Commissioner Lara orders Allstate, Mercury, and CSAA to “close the gap” on auto insurance refunds owed to drivers who drove less during the pandemic
News: 2021 Press Release
LOS ANGELES — Insurance Commissioner Ricardo Lara today directed three auto insurance companies to reimburse California drivers the excess premiums they were charged from the start of the pandemic, or face legal action. The Commissioner’s order is directed at Allstate Northbrook Indemnity Company, Mercury Insurance Company, and CSAA Insurance Exchange. Together, these companies insure approximately 20 percent of all California drivers.
Further analysis by the California Department of Insurance of data received directly from auto insurance companies shows these three auto insurance companies have the greatest gap between what they initially refunded drivers, and what they should have refunded, to provide proper premium relief to their policyholders since the start of the COVID-19 pandemic.
“Last year as the pandemic hit, millions of Californians stayed home to save lives. We drove less, lowering risks for other drivers on the road. And because of that, I ordered insurance companies to return money to drivers,” said Commissioner Lara, whose action has resulted in more than $2.4 billion in premium relief to drivers — the most refunded back to drivers out of the entire country. “New data shows these three insurance companies have the largest gap between what they did and what they should have done to provide further premium relief for their policyholders. On behalf of consumers, I am out of patience. These insurance companies have 30 days to tell us once and for all how they are going to make it right before we take further action.”
“During the pandemic, Californians drove much less but continued to pay pre-pandemic premiums for auto insurance. Insurance companies are holding on to an unearned windfall captured during an unprecedented crisis, and they must return the excess they collected after COVID changed everything,” said Douglas Heller, insurance expert for Consumer Federation of America. “We appreciate Commissioner Lara’s persistence in holding insurance companies accountable and fighting to get policyholders their money back.”
Shortly after Governor Gavin Newsom issued “stay-at-home” orders to help stop the spread of the pandemic in March 2020, Commissioner Lara ordered all property and casualty insurance companies doing business in California in lines of insurance impacted by the pandemic to make appropriate premium refunds to consumers. As the pandemic continued, Commissioner Lara extended his refund order through June 2020 and beyond “as conditions warrant.”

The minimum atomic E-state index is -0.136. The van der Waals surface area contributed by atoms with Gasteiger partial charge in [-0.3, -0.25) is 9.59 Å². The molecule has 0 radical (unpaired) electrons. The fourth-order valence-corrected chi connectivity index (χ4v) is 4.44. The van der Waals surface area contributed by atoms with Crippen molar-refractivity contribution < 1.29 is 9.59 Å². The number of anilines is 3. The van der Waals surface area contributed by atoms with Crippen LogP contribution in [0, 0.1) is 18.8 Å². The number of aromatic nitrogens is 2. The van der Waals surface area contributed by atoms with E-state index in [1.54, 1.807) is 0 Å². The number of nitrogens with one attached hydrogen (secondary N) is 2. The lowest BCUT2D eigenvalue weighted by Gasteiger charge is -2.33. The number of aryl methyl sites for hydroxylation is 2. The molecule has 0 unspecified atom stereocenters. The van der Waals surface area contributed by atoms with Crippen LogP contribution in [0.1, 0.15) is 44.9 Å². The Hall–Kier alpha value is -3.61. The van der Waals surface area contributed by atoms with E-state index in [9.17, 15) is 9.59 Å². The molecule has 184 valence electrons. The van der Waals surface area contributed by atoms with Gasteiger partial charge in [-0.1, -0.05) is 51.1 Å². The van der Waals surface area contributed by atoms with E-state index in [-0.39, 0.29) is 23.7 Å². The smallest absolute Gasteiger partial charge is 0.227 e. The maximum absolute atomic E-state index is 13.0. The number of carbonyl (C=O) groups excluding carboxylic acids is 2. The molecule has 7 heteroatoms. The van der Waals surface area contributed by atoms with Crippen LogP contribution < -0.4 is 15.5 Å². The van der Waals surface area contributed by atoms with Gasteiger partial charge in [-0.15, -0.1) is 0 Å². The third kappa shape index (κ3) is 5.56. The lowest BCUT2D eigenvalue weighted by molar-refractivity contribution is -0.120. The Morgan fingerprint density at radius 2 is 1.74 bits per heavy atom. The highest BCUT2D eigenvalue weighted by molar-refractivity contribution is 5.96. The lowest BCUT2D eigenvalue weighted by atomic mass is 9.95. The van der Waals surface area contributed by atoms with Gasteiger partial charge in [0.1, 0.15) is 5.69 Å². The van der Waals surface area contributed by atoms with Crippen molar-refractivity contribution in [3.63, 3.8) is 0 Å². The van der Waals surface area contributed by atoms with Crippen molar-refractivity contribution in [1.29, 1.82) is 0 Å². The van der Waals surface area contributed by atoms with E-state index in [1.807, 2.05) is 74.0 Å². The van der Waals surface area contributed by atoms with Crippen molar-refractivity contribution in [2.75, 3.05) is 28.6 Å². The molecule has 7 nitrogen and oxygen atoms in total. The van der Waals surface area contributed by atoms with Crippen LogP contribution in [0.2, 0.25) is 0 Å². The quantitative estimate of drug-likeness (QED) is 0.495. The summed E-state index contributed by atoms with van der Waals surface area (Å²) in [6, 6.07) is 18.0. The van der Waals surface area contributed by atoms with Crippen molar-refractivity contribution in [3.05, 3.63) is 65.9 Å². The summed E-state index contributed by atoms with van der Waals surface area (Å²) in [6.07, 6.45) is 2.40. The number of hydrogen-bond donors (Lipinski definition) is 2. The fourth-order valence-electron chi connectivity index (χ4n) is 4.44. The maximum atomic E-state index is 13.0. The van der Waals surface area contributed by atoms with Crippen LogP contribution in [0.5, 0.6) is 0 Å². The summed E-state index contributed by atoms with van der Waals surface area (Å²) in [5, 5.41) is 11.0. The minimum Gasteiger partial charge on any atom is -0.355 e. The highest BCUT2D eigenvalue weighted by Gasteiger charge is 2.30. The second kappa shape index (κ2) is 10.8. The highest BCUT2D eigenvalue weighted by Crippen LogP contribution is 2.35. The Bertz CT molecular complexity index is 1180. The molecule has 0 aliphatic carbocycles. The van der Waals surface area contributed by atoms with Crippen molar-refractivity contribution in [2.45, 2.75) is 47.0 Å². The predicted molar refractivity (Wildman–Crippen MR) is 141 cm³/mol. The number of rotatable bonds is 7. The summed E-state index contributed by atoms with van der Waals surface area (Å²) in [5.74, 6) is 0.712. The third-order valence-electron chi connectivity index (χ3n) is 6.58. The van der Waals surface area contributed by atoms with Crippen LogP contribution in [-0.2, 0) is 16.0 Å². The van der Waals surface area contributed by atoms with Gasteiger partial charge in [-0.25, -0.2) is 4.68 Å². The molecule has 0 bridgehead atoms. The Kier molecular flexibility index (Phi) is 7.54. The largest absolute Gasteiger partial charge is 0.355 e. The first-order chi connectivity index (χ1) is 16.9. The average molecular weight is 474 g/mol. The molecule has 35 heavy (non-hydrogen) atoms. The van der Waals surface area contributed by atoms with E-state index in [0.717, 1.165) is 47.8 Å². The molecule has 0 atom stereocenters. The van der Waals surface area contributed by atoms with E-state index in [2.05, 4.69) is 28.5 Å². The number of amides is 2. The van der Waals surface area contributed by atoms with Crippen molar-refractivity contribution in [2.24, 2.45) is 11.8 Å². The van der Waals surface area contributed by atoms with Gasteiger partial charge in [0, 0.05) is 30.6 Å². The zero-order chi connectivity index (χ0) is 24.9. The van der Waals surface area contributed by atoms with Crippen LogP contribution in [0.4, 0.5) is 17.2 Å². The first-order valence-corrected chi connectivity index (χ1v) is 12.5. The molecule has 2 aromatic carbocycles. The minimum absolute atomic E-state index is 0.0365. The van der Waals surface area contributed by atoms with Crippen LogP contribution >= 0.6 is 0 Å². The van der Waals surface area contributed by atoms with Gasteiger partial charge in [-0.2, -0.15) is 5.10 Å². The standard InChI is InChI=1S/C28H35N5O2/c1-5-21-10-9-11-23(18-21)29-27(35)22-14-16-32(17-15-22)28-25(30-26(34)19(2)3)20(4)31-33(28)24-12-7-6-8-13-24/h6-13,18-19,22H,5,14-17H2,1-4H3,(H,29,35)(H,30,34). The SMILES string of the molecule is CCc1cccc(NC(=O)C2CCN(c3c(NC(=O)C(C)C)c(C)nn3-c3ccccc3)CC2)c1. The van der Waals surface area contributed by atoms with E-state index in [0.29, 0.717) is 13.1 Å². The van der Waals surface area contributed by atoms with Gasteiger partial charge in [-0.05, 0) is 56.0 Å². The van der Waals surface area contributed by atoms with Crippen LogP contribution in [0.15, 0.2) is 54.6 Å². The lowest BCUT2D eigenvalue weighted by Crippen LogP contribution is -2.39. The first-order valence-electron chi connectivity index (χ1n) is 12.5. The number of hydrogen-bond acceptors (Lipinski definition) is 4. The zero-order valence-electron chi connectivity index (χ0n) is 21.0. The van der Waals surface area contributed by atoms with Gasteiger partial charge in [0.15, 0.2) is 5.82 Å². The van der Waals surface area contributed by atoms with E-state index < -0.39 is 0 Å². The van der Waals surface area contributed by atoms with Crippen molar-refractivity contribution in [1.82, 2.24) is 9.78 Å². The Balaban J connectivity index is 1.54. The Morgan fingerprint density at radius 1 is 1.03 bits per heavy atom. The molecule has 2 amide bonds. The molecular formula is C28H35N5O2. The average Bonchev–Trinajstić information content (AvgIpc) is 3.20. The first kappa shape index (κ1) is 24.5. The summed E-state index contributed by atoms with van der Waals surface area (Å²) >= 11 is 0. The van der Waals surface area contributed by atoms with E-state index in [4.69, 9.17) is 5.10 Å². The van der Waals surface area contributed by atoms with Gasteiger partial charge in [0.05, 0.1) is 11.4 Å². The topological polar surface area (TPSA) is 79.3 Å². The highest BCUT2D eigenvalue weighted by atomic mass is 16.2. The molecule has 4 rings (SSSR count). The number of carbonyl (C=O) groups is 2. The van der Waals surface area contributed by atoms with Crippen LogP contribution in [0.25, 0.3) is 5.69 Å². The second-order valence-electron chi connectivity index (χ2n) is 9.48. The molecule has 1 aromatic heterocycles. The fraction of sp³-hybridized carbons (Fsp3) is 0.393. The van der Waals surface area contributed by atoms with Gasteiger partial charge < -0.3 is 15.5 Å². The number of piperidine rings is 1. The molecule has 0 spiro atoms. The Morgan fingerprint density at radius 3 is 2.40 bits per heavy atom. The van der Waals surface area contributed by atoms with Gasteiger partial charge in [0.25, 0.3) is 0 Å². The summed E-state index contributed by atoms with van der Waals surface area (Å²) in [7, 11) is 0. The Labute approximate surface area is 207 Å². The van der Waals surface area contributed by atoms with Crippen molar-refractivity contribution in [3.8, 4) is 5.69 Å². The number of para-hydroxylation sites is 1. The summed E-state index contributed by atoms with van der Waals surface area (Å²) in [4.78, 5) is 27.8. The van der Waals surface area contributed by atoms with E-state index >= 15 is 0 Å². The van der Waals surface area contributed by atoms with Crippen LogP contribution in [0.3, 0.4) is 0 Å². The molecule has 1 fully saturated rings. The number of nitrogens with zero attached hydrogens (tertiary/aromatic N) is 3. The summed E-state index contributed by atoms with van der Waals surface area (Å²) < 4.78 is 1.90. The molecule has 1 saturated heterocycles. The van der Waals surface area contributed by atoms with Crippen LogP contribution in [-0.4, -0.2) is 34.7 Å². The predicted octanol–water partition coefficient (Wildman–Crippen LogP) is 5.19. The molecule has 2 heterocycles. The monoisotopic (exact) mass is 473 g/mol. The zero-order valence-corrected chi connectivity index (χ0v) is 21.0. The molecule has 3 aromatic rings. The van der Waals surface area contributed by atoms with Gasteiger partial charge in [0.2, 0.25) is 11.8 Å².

Most recently, in March of 2021, Commissioner Lara ordered insurance companies to continue to provide appropriate premium refunds or credits as the Department obtained further data showing the risk of loss had fallen dramatically, and insurance companies had overcharged consumers.
The Department’s analysis found that, from March to September 2020, insurance company groups returned on average 9 percent of auto premiums, but the Department’s analysis found they should have refunded nearly double that amount —17 percent — over the seven-month period. As a result, many insurance companies overcharged consumers for their private passenger automobile.
The three insurance companies named in the order have 30 days from October 5, 2021, to respond.
“While some insurance companies have provided some relief, our Department will continue to seek out and analyze data to make sure all insurance companies adhere to my orders,” added Commissioner Lara. “Protecting consumers is my top priority. We will use every means we have available to hold insurance companies accountable for their actions during the pandemic.”
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- Letter to Allstate
- Letter to Mercury
- Letter to CSAA
- March 11, 2021 Bulletin: Premium Refunds, Credits, and Reductions in Response to COVID-19 Pandemic.
- Commissioner Lara issued his first bulletin directing insurance companies to provide partial premium relief on April 13, 2020 (Bulletin 2020-3). He extended this order in two follow-up bulletins on May 15, 2020 (Bulletin 2020-4) and December 3, 2020 (Bulletin 2020-8). The bulletins directed insurance companies to report to the Department of Insurance how much premium they returned, whether it was a partial refund, dividend, credit or other form of payment, and other measures. View insurance company reports at the Department of Insurance website.
- The Commissioner’s action saved consumers more than $2.4 billion in 2020 through returned premiums.
- The Commissioner’s review included California’s top 10 insurance groups, covering 80 percent of the market. View the private passenger automobile insurance market share report.
Led by Insurance Commissioner Ricardo Lara, the California Department of Insurance is the consumer protection agency for the nation's largest insurance marketplace and safeguards all of the state’s consumers by fairly regulating the insurance industry. Under the Commissioner’s direction, the Department uses its authority to protect Californians from insurance rates that are excessive, inadequate, or unfairly discriminatory, oversee insurer solvency to pay claims, set standards for agents and broker licensing, perform market conduct reviews of insurance companies, resolve consumer complaints, and investigate and prosecute insurance fraud. Consumers are urged to call 1-800-927-4357 with any questions or contact us at www.insurance.ca.gov via webform or online chat. Non-media inquiries should be directed to the Consumer Hotline at 800-927-4357. Teletypewriter (TTY), please dial 800-482-4833.